Most organic sugar used in US foods comes from sugarcane crops grown in Paraguay. When converting an existing field to organic, a company needs to wait three years since the last pesticide spray was made before being certified as organic. With a desire for large profits, sugar companies are clearing forests so that sugarcane fields can be immediately certified as organic.
“The Ybytymi hills of eastern Paraguay are crowded with mango trees, palms, and gnarled cacti.
It’s one of the most biodiverse areas in the world, home to jaguars, tapirs, a plethora of reptiles and amphibians, and more than 500 species of birds.
In a remote area known as Isla Alta, the forest abruptly halts at the edge of sugar fields. The land belongs to a company called Azucarera Paraguaya (AZPA), one of the country’s chief sugar producers and the supplier of nearly one-third of the organic sugar consumed in the United States. If you’ve ever eaten a bowl of Cascadian Farm breakfast cereal or had a glass of Silk soy milk, you’ve probably enjoyed some of its harvest.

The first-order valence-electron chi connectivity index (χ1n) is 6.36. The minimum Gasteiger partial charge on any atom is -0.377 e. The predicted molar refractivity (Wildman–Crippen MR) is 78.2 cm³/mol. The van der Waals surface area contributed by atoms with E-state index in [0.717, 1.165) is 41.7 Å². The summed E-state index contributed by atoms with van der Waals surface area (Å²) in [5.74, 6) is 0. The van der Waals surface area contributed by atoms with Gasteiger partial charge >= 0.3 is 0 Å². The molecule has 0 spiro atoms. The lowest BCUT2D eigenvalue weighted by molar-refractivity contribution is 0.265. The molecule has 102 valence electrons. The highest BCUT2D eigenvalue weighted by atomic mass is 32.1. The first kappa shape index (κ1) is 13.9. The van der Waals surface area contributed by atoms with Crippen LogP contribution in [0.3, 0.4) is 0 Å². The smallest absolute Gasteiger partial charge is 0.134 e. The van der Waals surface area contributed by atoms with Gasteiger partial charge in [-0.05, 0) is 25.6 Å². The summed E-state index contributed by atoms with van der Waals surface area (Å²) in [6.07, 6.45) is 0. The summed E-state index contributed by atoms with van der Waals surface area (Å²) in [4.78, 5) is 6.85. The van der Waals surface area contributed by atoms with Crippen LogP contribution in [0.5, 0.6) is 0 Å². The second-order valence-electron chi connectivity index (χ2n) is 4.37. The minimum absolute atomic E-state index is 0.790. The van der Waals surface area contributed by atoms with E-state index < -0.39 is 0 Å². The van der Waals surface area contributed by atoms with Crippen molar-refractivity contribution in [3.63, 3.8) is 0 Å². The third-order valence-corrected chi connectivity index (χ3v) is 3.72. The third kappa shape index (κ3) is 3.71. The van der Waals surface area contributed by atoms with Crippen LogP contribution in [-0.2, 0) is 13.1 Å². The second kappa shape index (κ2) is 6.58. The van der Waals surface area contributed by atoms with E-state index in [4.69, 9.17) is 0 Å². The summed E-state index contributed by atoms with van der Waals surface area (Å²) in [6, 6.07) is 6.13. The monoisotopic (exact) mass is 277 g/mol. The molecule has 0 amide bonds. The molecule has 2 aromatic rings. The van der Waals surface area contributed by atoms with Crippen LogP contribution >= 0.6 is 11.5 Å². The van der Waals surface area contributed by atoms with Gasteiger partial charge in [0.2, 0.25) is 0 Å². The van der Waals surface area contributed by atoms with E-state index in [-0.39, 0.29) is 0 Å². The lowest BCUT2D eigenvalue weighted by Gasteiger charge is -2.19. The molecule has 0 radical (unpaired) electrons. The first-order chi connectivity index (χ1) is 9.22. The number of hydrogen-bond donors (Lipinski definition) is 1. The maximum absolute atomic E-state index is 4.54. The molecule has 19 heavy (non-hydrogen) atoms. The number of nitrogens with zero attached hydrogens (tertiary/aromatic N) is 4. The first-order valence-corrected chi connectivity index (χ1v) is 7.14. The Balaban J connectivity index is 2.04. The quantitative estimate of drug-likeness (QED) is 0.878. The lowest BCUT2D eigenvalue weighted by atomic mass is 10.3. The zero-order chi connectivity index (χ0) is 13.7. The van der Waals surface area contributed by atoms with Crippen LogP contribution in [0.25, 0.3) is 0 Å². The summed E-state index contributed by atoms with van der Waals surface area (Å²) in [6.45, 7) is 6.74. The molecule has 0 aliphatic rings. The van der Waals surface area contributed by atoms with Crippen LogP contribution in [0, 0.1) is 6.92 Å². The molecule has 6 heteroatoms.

Organic producers have little incentive not to clear land, says Laura Raynolds, codirector of the Center for Fair and Alternative Trade Studies at Colorado State University.
This dynamic was evident when I visited Paraguay, where AZPA has been looking for additional land to grow more organic cane to feed the American market. Converting its conventionally farmed fields to organic would take three years, during which it would have to use more expensive organic methods on “transitional” crops that must be sold at the lower conventional price. A more attractive approach is to establish new fields where forest once grew; then, the cane can fetch the higher organic price from the first harvest.”
Author: Rogers, H.
Title: Sweet & lowdown organic
Source: Mother Jones. May/June 2010. Pgs. 58-59, 79.